“INSIDE-OUT” by Xiaodan Zhou focuses on the relationship between public space and private space in the context of textile. The thing that separates domestic and public spaces are the exterior of the buildings, as the textile separates the body from the outside world. These “transition spaces” are the spaces that connect these two realms. She reflects this resemblance to her works with the usage of architectural materials like wire, monofilament, acrylic extrusions. Her textiles become a shield that protects the body almost like a form of armour.
Viewed from the perspective of privacy, the difference between private and public is revealed to be the distinction between things that are hidden and things that are shown.
Her primary research has two steps. As the project is about the relationship between the public and private, she chooses body and architectural images to symbolise her concept. She looked into the building cladding (glass cover/ mirror cover), automatic door/revolving doors, elevator, escalator, outside stairs, etc. She focused on the body as well, body gestures, natural body shape.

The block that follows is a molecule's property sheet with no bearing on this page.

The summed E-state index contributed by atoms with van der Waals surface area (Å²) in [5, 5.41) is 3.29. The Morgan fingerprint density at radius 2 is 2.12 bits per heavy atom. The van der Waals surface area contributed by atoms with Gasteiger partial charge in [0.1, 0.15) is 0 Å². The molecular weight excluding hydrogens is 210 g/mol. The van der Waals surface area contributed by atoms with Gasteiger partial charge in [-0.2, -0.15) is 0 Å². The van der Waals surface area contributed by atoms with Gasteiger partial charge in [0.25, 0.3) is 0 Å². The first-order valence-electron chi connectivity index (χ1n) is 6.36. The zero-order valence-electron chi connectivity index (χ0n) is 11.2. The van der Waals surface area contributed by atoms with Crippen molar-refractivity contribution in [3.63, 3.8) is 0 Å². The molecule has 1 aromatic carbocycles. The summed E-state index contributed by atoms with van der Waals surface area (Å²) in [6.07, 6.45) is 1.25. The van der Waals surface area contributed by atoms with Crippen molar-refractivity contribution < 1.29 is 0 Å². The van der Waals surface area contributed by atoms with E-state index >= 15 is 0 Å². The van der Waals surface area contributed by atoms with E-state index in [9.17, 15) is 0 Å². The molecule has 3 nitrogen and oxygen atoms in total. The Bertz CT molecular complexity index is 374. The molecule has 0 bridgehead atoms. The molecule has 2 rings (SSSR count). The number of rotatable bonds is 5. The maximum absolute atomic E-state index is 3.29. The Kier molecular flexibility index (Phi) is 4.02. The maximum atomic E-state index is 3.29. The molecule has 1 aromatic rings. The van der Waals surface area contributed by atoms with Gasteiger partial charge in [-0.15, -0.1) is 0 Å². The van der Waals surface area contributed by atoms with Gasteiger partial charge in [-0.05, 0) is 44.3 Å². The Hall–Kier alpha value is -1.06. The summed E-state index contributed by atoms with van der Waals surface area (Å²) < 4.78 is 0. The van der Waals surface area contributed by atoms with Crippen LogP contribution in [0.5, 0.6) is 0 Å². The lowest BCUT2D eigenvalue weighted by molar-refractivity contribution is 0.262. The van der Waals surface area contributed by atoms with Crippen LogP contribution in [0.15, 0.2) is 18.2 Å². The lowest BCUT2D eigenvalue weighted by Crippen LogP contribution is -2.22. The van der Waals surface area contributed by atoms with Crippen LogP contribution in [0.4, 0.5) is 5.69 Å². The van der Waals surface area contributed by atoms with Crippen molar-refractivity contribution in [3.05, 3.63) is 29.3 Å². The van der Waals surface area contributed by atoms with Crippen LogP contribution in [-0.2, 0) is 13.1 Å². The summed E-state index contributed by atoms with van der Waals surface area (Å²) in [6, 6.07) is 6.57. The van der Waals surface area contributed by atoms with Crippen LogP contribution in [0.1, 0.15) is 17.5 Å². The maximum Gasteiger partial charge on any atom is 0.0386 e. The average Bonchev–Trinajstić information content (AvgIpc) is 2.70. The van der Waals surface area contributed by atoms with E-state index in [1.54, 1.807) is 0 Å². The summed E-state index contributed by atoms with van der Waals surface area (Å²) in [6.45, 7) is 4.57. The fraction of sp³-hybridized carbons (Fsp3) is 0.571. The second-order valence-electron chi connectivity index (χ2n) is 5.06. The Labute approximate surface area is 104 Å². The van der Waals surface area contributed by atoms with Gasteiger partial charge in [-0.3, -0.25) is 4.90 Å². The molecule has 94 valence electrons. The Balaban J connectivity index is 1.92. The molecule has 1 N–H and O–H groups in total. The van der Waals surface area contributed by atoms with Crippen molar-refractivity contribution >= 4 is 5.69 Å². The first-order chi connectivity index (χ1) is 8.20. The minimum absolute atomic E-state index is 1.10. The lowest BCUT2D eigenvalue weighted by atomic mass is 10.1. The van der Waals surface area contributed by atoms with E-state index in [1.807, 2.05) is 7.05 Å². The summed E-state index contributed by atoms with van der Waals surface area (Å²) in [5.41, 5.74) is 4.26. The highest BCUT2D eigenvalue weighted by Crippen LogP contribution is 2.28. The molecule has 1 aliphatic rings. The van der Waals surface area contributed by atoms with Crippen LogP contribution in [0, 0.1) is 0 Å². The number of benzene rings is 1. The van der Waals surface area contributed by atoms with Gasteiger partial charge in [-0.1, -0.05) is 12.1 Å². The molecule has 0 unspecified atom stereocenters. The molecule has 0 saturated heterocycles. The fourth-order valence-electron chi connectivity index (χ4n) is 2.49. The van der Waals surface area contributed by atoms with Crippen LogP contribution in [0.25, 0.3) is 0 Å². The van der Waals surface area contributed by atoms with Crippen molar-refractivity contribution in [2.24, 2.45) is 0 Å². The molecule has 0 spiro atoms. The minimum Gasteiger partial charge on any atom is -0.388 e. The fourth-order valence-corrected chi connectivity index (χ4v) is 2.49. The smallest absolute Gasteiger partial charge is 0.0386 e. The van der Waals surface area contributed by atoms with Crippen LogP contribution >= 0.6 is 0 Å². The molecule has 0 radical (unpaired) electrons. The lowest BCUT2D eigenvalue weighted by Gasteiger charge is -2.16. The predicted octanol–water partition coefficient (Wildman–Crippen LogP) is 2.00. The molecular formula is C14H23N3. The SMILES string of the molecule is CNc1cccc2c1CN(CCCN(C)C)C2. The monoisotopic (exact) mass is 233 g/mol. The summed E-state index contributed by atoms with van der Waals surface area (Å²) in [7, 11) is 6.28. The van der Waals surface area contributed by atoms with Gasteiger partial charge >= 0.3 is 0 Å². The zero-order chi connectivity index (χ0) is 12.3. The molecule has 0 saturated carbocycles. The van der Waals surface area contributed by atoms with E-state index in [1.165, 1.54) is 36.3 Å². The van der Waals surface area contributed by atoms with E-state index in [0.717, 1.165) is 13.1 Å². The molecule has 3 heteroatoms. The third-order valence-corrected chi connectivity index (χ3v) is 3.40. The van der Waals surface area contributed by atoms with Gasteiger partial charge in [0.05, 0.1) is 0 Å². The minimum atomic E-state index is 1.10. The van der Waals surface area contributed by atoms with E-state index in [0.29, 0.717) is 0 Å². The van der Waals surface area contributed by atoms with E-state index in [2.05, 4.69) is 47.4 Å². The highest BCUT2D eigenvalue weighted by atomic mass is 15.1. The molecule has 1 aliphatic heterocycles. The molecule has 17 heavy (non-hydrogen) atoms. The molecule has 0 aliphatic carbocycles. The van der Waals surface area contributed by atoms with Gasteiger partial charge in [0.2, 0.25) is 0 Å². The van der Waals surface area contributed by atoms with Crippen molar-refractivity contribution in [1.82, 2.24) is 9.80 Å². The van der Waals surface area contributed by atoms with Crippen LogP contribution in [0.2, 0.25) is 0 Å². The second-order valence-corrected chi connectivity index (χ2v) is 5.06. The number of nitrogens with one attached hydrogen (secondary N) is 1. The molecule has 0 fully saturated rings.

As a result of her research on architecture (experimenting on hard or manipulative materials, observing the geometrical forms of urban silhouette), she focused on making hard shapes and structures. She used lots of exterior simulated materials (wire/mono/acrylic).
Meanwhile, because of the duality of her project (body/architecture, public/private), she investigated bio-plastics for making a “second skin”. Bio-plastic is a useful metaphor for the body. She did bio-plastic experiments as another approach to armour/protection wear, a second skin.
After her secondary research of armour wear, the idea of conceptualising armour wear by using body adornment/body jewellery came to her mind. Both architecture and textile protect the private from the public. Buildings contribute to dividing these two spaces, leave us private space to do things, the problems are averted (weather, noise, people’s gaze.) similar to textile/clothing. Both have the same function: protection, that’s where she started to look at armour wear. Ancient Chinese armours were designed very architecturally and had a strong sense of protection. She weaved big chunks of bio-plastic inside little fabric pockets and created a similar look, feeling.